The three things that Gladwell says you must have for job satisfaction are autonomy, complexity, and a connection between effort and reward.
According to Gladwell, work that fulfills these three criteria is meaningful. He cites teaching as an example, as well as being a physician or an entrepreneur. What matters in all of these jobs is not the money that can be earned from them, but the satisfaction they bring. And they bring satisfaction because they give autonomy, complexity, and a connection between effort and reward.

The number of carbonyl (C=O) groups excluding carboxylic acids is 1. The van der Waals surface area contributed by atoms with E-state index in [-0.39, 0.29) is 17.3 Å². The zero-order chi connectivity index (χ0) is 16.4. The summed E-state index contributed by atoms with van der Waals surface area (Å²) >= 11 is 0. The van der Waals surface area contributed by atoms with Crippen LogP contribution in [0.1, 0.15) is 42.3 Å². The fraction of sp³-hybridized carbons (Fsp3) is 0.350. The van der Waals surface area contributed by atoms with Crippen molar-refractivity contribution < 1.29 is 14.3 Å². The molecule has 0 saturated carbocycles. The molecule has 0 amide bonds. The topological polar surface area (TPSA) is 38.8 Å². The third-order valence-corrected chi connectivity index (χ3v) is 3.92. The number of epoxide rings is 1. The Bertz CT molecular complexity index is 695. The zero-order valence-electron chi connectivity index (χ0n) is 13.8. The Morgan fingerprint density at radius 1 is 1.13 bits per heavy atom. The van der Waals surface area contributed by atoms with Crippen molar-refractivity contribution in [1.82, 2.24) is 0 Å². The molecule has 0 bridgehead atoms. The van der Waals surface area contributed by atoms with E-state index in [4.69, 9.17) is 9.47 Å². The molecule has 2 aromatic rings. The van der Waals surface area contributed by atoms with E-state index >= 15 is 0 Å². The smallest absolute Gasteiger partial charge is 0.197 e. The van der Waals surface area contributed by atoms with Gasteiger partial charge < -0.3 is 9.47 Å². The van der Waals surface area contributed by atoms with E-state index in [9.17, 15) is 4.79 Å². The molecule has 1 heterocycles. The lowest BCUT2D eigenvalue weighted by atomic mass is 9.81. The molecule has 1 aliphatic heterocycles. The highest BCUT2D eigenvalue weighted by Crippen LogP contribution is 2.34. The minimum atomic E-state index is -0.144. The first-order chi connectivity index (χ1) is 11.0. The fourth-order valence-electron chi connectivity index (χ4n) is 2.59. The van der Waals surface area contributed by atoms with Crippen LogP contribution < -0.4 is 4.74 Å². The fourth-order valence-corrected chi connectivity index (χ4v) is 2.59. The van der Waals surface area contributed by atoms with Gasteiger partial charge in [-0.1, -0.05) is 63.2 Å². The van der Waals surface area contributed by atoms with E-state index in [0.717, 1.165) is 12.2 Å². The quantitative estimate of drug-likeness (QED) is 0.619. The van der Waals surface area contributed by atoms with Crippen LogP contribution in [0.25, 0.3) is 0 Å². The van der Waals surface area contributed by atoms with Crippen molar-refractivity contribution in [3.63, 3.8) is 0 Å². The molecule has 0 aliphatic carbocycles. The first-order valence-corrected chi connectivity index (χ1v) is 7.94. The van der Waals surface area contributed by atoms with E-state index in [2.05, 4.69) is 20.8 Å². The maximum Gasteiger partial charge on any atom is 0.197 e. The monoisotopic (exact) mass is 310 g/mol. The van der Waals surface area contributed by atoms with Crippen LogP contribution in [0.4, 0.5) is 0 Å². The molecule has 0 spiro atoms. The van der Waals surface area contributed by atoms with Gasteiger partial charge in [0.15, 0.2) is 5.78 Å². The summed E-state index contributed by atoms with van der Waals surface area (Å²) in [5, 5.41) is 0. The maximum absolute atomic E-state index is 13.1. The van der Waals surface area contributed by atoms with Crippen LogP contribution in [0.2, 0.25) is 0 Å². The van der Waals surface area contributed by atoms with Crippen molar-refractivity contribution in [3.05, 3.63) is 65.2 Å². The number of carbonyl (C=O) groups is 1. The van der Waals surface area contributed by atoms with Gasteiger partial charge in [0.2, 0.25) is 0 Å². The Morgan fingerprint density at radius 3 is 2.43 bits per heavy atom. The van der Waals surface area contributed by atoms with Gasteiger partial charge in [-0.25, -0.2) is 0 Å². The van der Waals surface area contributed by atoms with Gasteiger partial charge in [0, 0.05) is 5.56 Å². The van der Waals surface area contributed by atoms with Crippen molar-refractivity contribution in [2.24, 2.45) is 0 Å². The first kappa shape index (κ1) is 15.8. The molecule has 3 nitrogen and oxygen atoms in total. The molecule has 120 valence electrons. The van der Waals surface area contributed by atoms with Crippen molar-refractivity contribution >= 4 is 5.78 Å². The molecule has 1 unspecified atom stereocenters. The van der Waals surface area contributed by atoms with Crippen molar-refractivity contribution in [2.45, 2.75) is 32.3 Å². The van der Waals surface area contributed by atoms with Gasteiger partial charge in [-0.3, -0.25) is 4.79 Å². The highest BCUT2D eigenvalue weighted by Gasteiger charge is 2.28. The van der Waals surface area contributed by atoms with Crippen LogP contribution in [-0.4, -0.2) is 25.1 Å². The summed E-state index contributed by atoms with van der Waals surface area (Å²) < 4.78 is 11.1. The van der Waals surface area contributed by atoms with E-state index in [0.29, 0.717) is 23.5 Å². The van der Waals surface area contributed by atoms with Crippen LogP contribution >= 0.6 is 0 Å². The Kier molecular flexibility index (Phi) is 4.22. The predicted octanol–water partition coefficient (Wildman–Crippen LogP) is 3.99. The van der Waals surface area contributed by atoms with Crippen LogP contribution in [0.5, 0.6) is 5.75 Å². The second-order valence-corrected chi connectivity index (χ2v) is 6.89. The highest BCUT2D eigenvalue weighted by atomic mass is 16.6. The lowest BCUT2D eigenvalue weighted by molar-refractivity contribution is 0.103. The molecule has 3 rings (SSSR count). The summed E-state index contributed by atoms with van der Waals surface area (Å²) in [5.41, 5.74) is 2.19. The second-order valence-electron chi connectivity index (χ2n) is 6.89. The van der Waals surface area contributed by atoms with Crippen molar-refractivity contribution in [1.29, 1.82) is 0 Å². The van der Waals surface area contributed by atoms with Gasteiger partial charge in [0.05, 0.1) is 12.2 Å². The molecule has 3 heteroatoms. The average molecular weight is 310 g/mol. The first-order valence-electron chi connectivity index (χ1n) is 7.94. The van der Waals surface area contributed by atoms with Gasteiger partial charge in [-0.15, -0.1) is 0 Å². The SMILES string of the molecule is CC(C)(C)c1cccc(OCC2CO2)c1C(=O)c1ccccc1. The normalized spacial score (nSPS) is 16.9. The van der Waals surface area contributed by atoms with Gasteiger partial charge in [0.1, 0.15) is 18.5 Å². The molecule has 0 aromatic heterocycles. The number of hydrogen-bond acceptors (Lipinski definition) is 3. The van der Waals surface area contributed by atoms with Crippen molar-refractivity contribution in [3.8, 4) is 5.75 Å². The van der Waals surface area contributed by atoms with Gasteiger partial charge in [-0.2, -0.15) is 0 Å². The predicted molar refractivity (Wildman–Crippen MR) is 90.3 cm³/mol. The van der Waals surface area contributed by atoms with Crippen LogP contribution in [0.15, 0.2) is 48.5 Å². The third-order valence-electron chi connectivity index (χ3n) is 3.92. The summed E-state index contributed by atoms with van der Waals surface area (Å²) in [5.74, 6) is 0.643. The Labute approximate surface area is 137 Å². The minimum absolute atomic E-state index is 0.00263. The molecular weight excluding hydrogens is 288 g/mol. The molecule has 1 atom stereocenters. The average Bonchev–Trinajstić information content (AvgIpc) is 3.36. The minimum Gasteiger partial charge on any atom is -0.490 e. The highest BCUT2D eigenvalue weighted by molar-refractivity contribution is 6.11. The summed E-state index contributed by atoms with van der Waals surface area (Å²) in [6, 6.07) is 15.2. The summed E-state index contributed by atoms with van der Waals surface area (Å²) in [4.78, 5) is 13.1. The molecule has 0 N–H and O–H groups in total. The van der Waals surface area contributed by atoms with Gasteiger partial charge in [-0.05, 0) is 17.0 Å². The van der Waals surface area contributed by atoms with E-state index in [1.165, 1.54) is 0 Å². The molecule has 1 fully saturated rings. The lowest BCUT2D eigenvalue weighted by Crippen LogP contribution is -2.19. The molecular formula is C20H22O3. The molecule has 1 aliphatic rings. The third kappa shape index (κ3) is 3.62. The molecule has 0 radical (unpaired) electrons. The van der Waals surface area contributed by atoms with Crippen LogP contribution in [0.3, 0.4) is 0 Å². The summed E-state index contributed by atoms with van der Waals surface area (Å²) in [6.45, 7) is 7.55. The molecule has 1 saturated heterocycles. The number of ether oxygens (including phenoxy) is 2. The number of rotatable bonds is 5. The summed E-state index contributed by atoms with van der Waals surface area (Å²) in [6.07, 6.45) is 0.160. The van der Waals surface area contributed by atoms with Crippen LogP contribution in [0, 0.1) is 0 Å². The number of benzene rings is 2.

To illustrate his example, Gladwell asks us to consider whether we would rather work in a tollbooth for $100,000 a year for the rest of our lives or as an architect for $75,000 a year. He's fairly confident that most of us would choose to be an architect because it fulfills all three of his criteria for job satisfaction, and that's worth a lot more to most people than just money.